# Cutting Out Shapes, Triangle, Small, Level C

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Word Document File

(40 KB|6 pages)
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1. Originally for students with ASD and Other Related Disabilities. Children on the Spectrum have so much difficulty with fine motor. They need small increments of successful mastery to complete a task. That is why I created these sheets. Wishing your students the achievement they deserve.The sheets us
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2. Originally for students with ASD and Other Related Disabilities. Children on the Spectrum have so much difficulty with fine motor. They need small increments of successful mastery to complete a task. That is why I created these sheets. Wishing your students the achievement they deserve.The sheets us
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• Product Description
• StandardsNEW

Originally for students with ASD and Other Related Disabilities. Children on the Spectrum have so much difficulty with fine motor. They need small increments of successful mastery to complete a task. That is why I created these sheets. Wishing your students the achievement they deserve.

The sheets use an easiest to hardest progression. (Shape and Level follow the progression. Progression of shapes are: rectangle, triangle, chord, cylinder, teardrop, heart and circle). Mastery Criteria for each shape is two sheets with the same size and level for two consecutive days. Determining what is correct-can not cut beyond the line. The colors can be used in any order. This is to increase motivation for the student to complete the task.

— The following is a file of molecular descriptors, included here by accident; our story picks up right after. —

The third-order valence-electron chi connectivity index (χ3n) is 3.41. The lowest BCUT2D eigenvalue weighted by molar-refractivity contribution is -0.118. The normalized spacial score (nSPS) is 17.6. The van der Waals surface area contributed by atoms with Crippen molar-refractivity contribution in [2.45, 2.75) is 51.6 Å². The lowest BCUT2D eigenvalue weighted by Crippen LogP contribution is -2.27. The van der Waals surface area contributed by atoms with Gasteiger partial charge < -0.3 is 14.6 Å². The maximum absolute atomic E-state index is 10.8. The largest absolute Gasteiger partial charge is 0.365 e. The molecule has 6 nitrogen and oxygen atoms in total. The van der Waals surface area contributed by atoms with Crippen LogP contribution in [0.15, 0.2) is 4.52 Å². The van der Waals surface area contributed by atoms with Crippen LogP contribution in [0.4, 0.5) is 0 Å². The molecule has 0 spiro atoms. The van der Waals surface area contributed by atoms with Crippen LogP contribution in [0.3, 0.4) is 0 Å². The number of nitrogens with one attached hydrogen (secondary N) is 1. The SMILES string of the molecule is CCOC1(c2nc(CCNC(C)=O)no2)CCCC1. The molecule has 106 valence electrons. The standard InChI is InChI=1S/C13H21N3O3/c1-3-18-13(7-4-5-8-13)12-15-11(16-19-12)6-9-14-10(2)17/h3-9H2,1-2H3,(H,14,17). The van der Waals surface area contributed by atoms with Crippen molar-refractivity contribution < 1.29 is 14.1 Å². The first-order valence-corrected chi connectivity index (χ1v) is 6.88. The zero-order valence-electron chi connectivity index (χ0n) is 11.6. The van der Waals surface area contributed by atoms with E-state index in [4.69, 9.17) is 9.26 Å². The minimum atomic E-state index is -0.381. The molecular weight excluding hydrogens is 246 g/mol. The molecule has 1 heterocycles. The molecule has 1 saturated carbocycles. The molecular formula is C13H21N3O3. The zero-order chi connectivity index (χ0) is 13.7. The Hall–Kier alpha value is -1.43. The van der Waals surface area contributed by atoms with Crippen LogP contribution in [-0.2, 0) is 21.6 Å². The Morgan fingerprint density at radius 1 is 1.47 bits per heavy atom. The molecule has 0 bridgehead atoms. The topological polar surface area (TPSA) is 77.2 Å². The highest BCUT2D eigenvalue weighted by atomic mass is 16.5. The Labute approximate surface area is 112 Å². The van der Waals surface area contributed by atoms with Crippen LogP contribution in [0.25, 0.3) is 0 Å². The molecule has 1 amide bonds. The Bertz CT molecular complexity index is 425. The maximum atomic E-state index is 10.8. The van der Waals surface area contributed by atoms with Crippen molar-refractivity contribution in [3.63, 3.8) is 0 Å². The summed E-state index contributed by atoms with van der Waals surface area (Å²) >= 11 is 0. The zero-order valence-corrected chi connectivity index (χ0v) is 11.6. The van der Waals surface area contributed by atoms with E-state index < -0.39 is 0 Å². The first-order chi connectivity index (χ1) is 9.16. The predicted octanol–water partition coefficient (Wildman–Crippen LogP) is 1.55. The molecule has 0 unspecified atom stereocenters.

Data Collection-after completion of a task, the teacher cuts the bottom of the worksheet and tapes it to a blank sheet. Continue to add each day’s data section until the blank sheet is completed.

Next: Triangle, Level D, Small

Compose two-dimensional shapes (rectangles, squares, trapezoids, triangles, half-circles, and quarter-circles) or three-dimensional shapes (cubes, right rectangular prisms, right circular cones, and right circular cylinders) to create a composite shape, and compose new shapes from the composite shape.
Analyze and compare two- and three-dimensional shapes, in different sizes and orientations, using informal language to describe their similarities, differences, parts (e.g., number of sides and vertices/“corners”) and other attributes (e.g., having sides of equal length).
Identify shapes as two-dimensional (lying in a plane, “flat”) or three-dimensional (“solid”).
Correctly name shapes regardless of their orientations or overall size.
Total Pages
6 pages
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